Keywords: corporate governance, human resource management, employment relations
    JEL: G32 G38 K22 K31 J53 J88
    Date: 2008–06
  4. By: Cristea, Mirela
    Abstract: Taking into account the actual economic situation of the world with numerous financial crisis, the insurance companies should control their financial stability in order to avoid the insolvency or even bankruptcy state. Thus, the insurers should find the adequate methods of substantiating the premium installments, the adequate ways of attracting insurances in order to achieve the right structure of the portfolio and the desired level of financial stability within the company. The present paper proposes mathematical calculation, through which different solution may be given in order to optimize insurance portfolio, determining thus its adequate structure to a certain level of stability planned by the company. The result of elaborated studies and analysis represents an useful instrument for the insured persons, being able to choose the right type of insurance, resting on its comparisons, analysis and conclusions, and for the insurance companies, being meant to improve their subscription and investment activity, as well as the financial stability. The mathematical calculation shown within this paper may be applied in practice and improved.
    Keywords: insurance; financial stability; optimize subscription portfolio; mathematical calculation
    JEL: G14 G22
    Date: 2008–08–16
  5. By: Matthews, Kent (Cardiff Business School); Guo, Jianguang; Zhang, Nina
    Abstract: This study examines the productivity growth of the nationwide banks of China over the ten years to 2006. Using a bootstrap method for the Malmquist index estimates of productivity growth are constructed with appropriate confidence intervals. The paper adjusts for the quality of the output by accounting for the non-performing loans on the balance sheets and test for the robustness of the results by examining alternative sets of outputs. The productivity growth of the state-owned banks is compared with the Joint-stock banks and it determinants evaluated. The paper finds that average productivity of the Chinese banks improved modestly over this period. Adjusting for the quality of loans, by treating NPLs as an undesirable output, the average productivity growth of the state-owned banks was zero or negative while productivity of the Joint-Stock banks was markedly higher.
    Keywords: Bank Efficiency; Productivity; Malmquist index; Bootstrapping
    JEL: D24 G21
    Date: 2007–11
  6. By: Ralf Becker; Adam Clements; Andrew McClelland
    Abstract: Much research has investigated the differences between option implied volatilities and econometric model-based forecasts in terms of forecast accuracy and relative informational content. Implied volatility is a market determined forecast, in contrast to model-based forecasts that employ some degree of smoothing to generate forecasts. Therefore, implied volatility has the potential to reflect information that a model-based forecast could not. Specifically, this paper considers two issues relating to the informational content of the S&P 500 VIX implied volatility index. First, whether it subsumes information on how historical jump activity contributed to the price volatility, followed by whether the VIX reflects any incremental information relative to model based forecasts pertaining to future jumps. It is found that the VIX index both subsumes information relating to past jump contributions to volatility and reflects incremental information pertaining to future jump activity, relative to modelbased forecasts. This is an issue that has not been examined previously in the literature and expands our understanding of how option markets form their volatility forecasts.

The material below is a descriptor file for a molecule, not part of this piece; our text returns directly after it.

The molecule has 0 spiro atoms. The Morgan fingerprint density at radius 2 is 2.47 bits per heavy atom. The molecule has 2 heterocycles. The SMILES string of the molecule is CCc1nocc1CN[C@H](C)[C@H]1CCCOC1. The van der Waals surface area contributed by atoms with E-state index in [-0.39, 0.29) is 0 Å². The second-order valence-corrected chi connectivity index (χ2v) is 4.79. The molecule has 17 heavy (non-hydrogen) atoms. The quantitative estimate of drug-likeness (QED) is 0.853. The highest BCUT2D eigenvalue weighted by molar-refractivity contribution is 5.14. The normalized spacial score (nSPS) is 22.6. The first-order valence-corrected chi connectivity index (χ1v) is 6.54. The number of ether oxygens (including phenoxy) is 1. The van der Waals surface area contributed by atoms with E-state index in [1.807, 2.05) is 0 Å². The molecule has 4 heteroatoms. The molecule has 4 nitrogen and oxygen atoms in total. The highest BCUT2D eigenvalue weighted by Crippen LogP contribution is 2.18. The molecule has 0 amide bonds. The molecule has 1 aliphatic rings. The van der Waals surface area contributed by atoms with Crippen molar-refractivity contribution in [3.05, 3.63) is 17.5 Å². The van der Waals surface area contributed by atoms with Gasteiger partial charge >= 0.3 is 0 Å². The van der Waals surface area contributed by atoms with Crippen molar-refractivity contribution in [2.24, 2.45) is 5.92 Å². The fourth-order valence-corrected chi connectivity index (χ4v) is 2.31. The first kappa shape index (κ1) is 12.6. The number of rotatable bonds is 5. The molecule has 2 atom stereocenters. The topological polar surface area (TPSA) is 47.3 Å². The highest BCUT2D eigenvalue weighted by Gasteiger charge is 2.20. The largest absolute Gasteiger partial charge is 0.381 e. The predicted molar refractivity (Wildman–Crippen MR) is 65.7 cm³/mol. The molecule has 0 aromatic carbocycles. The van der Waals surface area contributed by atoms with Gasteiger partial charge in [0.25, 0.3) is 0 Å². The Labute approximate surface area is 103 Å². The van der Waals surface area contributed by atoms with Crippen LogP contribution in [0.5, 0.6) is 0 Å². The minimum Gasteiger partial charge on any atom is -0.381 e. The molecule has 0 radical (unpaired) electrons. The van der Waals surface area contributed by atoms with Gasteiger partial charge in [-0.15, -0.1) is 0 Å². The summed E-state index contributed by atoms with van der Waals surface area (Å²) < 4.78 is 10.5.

Keywords: Implied volatility, VIX, volatility forecasts, informational efficiency, jumps
    JEL: C12 C22 G00 G14
    Date: 2008–03–17
  7. By: Manju Puri; Rebecca Zarutskie
    Abstract: We use a new data set that tracks U.S. firms from their birth over two decades to understand the life cycle dynamics and outcomes (both successes and failures) of VC- and non-VC financed firms. We first ask to what market-wide and firm-level characteristics venture capitalists respond in choosing to make their investments and how this differs for firms financed solely by non-VC sources of entrepreneurial capital. We then ask what are the eventual differences in outcomes for firms that receive VC financing relative to non-VC-financed firms. Our findings suggest that VCs follow public market signals similar to other investors and typically invest largely in young firms, with potential for large scale being an important criterion. The main way that VC financed firms differ from matched non-VC financed firms, is they demonstrate remarkably larger scale both for successful and failed firms, at every point of the firms' life cycle. They grow more rapidly, but we see little difference in profitability measures at times of exit. We further examine a number of hypotheses relating to VC-financed firms' failure. We find that VC-financed firms' cumulative failure rates are lower than non-VC-financed firms but the story is nuanced. VC appears initially "patient" in that VC-financed firms are less likely to fail in the first five years but conditional on surviving past this point become more likely to fail relative to non-VC-financed firms. We perform a number of robustness checks and find that VC does not appear to have more stringent survival thresholds nor do VC-financed firm failures appear to be disguised as acquisitions nor do particular kinds of VC firms seem to be driving our results. Overall, our analysis supports the view that VC is "patient" capital relative to other non-VC sources of entrepreneurial capital in the early part of firms' lifecycles and that an important criterion for receiving VC investment is potential for large scale, rather than level of profitability, prior to exit.